Wednesday, August 13, 2008

Denvention panels

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One of the things that people do at a sf/f convention is go and listen to the panels. There are plenty of them to choose from, and the problem is often which to choose because there are a large number of them on at the same time.And there are several different reasons to choose to attend a particular panel. After all, who could resist a panel that included Connie Willis, George R.R. Martin and Lois McMaster Bujold and (if I remember correctly) Larry Niven, all talking about how they started reading SF and what their early influences were? Or one (top pix) with Joe Haldeman, Connie Willis and Mike Resnik? The title of that one was: "The Best Convention Panel Ever", but they spent most of their time talking about "The Worst Convention Panel Ever", and similar disasters instead. It was a laugh a minute. Then there was the panel on "Making a Living Telling Lies" with Jo Walton, Jay Lake, Connie W., and Bill Mayhew.

So the first reason is simply for listening to the greats of sf/f talking about what they do best - writing - and their influences.

The second reason is for information. Want to know about agents and what impresses them? Or listen to Brandon Sanderson talk about the last Wheel of Time novel? Or learn about the reality of space drives? Or dinosaurs? Or a world without fossil fuels? Or the Future of Libraries? There were panels on all those things.

My three panels wavered between great fun and...not so much. As I thought, the birds and dinosaur panel would have been a bit of a disaster for the audience if they'd only had me to listen to. As birders, David Coe and I sort of faded into the background and let the experts on dinosaurs take over. They were much more informed and I ended up learning quite a bit.

The panel on kicking off a story by using the myths of our cultures was interesting and ranged all over the place, taking in everything from 'have we had enough of King Arthur?' to cultural appropriation (.e. should writers use the mythology of another living culture, especially if they are going to alter it for their own purposes, or if it is still part of the religion of that people. Short answer: No. Exception: if you really know and respect the culture, enough to ensure that you won't offend, then - sure.)

The panel on writing in spite of one's environment was fun. A small and interested audience added to the debate, and the panel - all of us very different in how we approach the same problems - was a good mix.

Unfortunately, I never seem to get to enough panels because there is always so much other stuff going on - more about that next time.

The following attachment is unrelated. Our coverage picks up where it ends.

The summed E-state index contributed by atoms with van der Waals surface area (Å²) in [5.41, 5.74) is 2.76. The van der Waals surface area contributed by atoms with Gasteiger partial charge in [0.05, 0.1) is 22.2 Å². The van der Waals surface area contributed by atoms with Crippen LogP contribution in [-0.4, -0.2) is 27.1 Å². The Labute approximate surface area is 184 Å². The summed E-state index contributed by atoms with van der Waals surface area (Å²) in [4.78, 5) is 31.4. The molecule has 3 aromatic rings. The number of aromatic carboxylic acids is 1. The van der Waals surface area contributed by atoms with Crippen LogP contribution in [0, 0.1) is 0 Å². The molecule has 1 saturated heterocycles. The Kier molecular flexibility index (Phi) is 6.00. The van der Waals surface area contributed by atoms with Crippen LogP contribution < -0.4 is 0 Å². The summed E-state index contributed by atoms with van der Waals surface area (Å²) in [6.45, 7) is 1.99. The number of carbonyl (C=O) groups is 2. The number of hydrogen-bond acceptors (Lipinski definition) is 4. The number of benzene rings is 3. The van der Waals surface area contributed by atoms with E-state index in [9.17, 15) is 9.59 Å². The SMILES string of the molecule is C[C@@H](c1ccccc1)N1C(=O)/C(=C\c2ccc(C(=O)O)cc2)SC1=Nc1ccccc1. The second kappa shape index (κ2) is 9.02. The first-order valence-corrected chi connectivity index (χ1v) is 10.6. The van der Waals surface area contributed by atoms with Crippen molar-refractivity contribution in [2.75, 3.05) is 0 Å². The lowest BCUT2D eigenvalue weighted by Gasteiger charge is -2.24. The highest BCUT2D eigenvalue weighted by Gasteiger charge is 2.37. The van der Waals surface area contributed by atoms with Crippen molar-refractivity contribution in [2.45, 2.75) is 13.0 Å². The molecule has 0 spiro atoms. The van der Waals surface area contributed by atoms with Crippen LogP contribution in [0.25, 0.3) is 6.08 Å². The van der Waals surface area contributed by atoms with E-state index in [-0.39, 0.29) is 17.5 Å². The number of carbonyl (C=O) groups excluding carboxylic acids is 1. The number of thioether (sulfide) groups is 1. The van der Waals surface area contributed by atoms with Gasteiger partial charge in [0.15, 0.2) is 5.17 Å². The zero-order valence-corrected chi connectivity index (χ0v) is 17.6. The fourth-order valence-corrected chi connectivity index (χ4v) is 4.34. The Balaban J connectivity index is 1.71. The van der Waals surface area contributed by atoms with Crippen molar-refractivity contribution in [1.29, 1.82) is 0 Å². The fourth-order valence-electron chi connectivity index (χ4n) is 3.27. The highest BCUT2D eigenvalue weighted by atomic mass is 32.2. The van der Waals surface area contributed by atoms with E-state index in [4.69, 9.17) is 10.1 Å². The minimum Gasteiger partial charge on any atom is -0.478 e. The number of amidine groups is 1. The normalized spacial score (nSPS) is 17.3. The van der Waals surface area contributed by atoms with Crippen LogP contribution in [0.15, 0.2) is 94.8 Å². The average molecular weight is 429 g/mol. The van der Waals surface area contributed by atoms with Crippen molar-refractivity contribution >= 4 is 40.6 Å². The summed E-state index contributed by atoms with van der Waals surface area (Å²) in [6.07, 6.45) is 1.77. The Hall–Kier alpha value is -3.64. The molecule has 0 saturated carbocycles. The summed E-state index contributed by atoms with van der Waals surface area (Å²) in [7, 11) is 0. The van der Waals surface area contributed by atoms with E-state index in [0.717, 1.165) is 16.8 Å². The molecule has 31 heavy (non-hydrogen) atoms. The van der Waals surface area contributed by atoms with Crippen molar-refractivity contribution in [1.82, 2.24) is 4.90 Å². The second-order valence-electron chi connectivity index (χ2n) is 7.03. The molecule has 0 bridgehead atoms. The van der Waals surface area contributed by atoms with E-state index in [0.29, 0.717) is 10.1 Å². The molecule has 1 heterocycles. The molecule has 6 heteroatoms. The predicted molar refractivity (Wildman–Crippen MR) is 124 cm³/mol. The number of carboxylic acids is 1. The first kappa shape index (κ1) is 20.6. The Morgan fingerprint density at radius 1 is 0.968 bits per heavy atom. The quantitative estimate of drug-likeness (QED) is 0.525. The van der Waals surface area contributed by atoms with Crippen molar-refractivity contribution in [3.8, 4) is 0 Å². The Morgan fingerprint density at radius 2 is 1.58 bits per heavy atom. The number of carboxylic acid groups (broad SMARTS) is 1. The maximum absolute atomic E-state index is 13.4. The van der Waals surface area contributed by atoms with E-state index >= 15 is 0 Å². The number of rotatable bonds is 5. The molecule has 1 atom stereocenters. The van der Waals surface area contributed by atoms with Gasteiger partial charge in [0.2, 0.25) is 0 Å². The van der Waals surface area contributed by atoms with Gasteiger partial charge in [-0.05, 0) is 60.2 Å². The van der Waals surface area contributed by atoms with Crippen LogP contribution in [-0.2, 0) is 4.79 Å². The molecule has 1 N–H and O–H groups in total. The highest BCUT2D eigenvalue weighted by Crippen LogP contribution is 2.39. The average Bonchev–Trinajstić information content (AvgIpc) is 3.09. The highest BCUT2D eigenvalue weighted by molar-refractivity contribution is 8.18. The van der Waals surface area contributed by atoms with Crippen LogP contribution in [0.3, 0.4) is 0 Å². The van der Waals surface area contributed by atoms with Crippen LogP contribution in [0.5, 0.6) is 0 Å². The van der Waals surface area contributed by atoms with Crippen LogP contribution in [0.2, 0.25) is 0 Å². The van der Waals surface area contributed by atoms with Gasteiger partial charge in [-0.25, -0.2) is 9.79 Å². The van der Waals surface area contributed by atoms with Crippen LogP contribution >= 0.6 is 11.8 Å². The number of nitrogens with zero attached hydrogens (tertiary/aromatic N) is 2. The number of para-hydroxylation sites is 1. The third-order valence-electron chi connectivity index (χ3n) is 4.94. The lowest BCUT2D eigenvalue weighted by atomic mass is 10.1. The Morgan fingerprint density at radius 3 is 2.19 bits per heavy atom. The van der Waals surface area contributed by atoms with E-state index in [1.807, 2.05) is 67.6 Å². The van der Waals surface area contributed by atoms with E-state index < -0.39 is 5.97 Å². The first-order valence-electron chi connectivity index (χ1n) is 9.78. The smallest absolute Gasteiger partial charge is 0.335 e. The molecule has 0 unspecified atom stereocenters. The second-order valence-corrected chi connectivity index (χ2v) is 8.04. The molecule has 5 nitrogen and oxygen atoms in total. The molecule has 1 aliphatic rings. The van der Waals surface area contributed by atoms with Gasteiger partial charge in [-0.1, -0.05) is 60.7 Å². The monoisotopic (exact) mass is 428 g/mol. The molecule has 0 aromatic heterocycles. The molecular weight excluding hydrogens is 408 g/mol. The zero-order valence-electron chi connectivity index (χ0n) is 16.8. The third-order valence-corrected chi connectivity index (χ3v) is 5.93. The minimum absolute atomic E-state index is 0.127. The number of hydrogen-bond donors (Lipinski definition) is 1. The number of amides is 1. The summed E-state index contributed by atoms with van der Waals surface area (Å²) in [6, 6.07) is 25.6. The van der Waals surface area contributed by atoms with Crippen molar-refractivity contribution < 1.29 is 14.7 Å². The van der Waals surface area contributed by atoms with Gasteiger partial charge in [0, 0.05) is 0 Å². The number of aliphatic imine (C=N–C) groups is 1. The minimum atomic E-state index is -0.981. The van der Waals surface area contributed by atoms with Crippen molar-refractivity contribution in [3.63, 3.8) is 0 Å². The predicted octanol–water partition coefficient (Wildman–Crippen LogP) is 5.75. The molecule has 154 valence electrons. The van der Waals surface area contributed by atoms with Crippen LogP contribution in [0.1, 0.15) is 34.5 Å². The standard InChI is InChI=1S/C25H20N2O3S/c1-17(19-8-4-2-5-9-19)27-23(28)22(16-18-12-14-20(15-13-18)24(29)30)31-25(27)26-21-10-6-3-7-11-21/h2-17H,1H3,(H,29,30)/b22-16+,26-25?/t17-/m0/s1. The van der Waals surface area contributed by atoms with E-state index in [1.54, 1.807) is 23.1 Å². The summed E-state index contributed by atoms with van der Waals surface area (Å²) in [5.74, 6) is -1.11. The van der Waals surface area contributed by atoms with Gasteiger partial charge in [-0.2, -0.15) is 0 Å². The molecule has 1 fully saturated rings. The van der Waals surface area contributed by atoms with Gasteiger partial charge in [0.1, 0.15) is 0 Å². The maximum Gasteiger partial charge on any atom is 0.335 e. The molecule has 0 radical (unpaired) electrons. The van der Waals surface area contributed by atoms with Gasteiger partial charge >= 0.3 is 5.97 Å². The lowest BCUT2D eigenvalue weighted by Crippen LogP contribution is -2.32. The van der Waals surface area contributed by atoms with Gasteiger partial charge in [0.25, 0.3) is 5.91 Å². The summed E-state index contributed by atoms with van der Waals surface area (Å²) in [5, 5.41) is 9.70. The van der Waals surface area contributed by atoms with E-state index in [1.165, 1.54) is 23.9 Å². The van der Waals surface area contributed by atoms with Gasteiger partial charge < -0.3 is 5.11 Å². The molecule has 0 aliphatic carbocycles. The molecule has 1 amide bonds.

5 comments:

Anonymous said...

Ooh I'm happy you had fun!

I'm just here at home, re-reading the Mirage Makers LOL. But I'm reading the trilogy slowly this time; last time I rushed through it, I just wanted to finish it LOL. But now I'm savouring it, living it.

POSSIBLE SPOILER?
I'm about half-way through The Shadow of Tyr now - I've just read the scene where Arrant first meets Temellin, and in the night he wakes to find his mother gone, but finds her with Tem, and then he lies with them on the pallet. It was so touching: I felt his love for them and his happiness; the emotion was amazing.

Elliott

hrugaar said...

The 'writing in spite of one's environment' panel. Can you remember anything of what the other guys said about how they handle the problems (since it never seems to be much of a problem for you!)? Just wondered ...

Sarah said...

Denventicon sounded interesting, I think I would have found it difficult as well on deciding which panel to go to.

On a side note, I see you're reading Spirit Gate - how are you finding it? I got it for my birthday but havent gotten around to reading it yet. I've been absorbed in Robin Hobbs'Farseer trilogy.

Take care! Hope you dont get too Noramlyed on the way home.

Sarah

glenda larke said...

Thank you, Elliott. Just what a writer loves to hear...

Ru: Carol Berg told me that when her husband retired he drove her so crazy that she moved her workroom up to the attic to get away from his music etc. And when they had workmen in the house, she went to a cafe - and found "anonymous noise" easier to deal with than more specific stuff.

One panelist said things got too quiet when the last of her 5 kids went to school - so she used to turn on the kids channel on TV!

Others used music while they worked. Some worked in the middle of the night or very early when it was quiet. Those with kids just dealt with interruptions and went straight back to work.

Most believed in changing what they were doing when they had problems - writing a different story, or a different part of the book. Or simply writing anyway and throwing out the crap later.

I was the only person who really took my work everywhere and worked anywhere, anytime.

glenda larke said...

Sarah - I am really, really enjoying Spirit Gate. I like what is sometimes called "deep genre", where the culture and the world building is well thought through and the story builds up against that background more slowly than more racy tales. Mind you, I like the racy, action oriented tales too!